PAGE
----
Radford administrators seem to have complicated matters by not doing so.

"Schools do not like to declare fiscal exigency partly because it makes them look bad and partly because if they have a policy on it, they have to follow the policy," said Kay Jordan, a professor of religious studies at Radford and treasurer of the university chapter of the AAUP and chair of the Committee on Academic Freedom and Tenure for the Virginia Conference of the AAUP. Nonetheless, "the board has nullified key passages of the Faculty Handbook that violate both our handbook and national standards."

Jordan, who has taught at Radford for 33 years and is a past president of the Faculty Senate, said she and colleagues in the philosophy and religious studies department are concerned that "since the provisions for fiscal exigency that we have lived with are now nullified, everything is up for grabs." She says the Faculty Senate "was backed into a corner" by Hemphill and did not stand up to him, essentially allowing him to view the Faculty Handbook as "not worth the paper it’s written on, because it can be nullified at will."

Faculty members who support the board’s decision and Hemphill's strategic approach to reductions consider the removal of the relevant sections of the handbook a “suspension.” Those who oppose the move describe it as an “expungement.”

Katie Hilden-Clouse, a literacy professor and president of the Faculty Senate, is in the supporters’ camp. She said in an email that once the resolution was adopted, the Faculty Senate Executive Council met regularly with Hemphill “to identify processes for navigating the difficult landscape that our university faces.”

She noted that Hemphill held three forums with faculty over a two-week period to address their concerns and that the Faculty Senate then met on June 26 and voted on a series of motions related to the Board of Visitors’ resolution.

“Our stellar faculty representatives modeled their commitment and dedication to shared governance as we deliberated the complexities of the decisions we were asked to consider,” said a written statement Hilden-Clouse attributed to the Faculty Senate Executive Council. As a result, the Faculty Senate, Administrative and Professional Faculty Senate and Staff Senate and the undergraduate deans "have found consensus around a process that will allow us to move forward as a university to navigate the challenges we face. As always, our faculty are united by our goal to serve our students, and we take seriously our responsibility to ensure that Radford University continues to thrive into the future.”

Tricia Easterling, a professor of science education at Radford and executive board member of the Virginia Conference of the AAUP, questioned the rationale for making such significant policy changes. She also challenged the notion that the plan is generally supported by the rank and file.

"We were given choice A or choice B, but the premise that we had a choice is wrong," she said. "Why are we making this decision so fast, and why aren’t other universities doing the same if they’re in the same position? Why are we asked to suspend the standards that we are actually espousing and modeling to our students? They can’t come to me with emotion, they have to come with evidence."

"We don’t have evidence that we're in fiscal exigency -- in fact, we have evidence of the opposite," said Easterling, who has taught at Radford for 18 years and is membership chairman for the university chapter of the AAUP and a former member of the executive council of the Faculty Senate. "We have no evidence of what metrics are being used, no data. Yet we're suspending the handbook and leaving ourselves in a more vulnerable position."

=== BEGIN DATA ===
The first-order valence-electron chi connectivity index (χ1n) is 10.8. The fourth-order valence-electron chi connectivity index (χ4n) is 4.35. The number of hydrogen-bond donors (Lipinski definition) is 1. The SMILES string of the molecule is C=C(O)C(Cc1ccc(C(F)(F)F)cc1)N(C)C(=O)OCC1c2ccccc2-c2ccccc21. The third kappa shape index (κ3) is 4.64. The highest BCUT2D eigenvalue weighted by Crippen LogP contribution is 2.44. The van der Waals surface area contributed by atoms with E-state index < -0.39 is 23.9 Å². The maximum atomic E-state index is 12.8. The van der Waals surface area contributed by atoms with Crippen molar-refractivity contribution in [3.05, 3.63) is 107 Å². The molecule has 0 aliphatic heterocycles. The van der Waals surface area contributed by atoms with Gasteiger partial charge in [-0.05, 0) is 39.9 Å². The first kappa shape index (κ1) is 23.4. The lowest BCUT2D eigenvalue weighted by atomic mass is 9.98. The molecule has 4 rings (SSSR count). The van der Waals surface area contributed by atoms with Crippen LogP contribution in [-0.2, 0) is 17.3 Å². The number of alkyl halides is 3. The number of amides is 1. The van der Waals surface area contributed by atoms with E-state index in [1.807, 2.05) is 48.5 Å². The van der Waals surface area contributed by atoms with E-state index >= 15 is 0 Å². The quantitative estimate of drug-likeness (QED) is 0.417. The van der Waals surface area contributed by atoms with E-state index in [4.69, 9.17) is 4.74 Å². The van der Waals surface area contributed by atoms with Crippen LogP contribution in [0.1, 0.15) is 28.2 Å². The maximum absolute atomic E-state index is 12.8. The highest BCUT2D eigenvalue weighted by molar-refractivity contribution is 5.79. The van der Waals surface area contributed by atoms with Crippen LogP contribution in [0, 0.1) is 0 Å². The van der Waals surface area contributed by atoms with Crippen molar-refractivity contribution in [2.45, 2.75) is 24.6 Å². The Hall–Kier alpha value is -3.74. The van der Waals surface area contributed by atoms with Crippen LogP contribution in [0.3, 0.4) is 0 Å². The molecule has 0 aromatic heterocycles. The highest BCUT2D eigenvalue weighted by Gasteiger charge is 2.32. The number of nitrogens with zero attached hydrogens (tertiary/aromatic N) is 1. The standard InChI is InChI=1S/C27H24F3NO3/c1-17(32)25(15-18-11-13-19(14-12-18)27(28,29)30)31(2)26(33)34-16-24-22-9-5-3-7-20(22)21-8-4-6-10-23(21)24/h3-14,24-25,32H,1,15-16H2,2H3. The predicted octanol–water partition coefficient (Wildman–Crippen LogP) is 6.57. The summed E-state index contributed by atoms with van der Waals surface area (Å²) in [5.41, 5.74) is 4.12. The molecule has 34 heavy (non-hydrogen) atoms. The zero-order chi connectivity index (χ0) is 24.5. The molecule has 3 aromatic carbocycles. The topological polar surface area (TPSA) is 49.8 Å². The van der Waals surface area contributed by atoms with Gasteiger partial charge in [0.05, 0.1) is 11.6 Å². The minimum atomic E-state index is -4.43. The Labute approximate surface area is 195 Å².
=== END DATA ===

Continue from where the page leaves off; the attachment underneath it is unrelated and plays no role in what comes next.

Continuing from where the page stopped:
Her sense of outrage is shared by the presidents of the Virginia Conference of the American Association of University Professors and the Faculty Senate of Virginia, or FSVA, who jointly wrote to the rector of Radford's Board of Visitors, Robert A. Archer, to “condemn” the board's action “for its fundamental violation of the principles of academic freedom protected by tenure and shared governance, and for the likely damage this resolution will bring to the integrity of the institution for which the Board has a fiduciary responsibility.”

Louise Freeman, president of the Virginia AAUP, and Carmen Rodríguez, president of the Faculty Senate of Virginia, noted in their June 15 letter that the sections in the Faculty Handbook deemed inapplicable exist to allow faculty member involvement in decisions about workforce reductions “in anticipation of the very circumstances” the university is facing.

“To declare these sections inapplicable demonstrates an insulting degree of disregard for the ability of the faculty to provide essential guidance regarding the difficult decisions Radford University will face,” they wrote. “We also note that the resolution preemptively declares these sections inapplicable without actually declaring fiscal exigency. Instead, the resolution states the Board ‘anticipates a reduction in force may be required.’”

The two organizations were not alone in their criticisms of the board’s actions. The executive committee of the University of Mary Washington University Faculty Council weighed in the day after Freeman and Rodríguez sent their letter to Rector Archer.

"We, furthermore, offer our solidarity with faculty colleagues at Radford University who stand to suffer the consequences of this resolution," they wrote. "All faculty of Virginia’s higher education system must stand united in defending our professional rights and in opposing short-sighted, reactionary decisions in response to a temporary public health crisis that will cause unnecessarily deep, long-lasting, and possibly irreparable damage to our institutions and profession."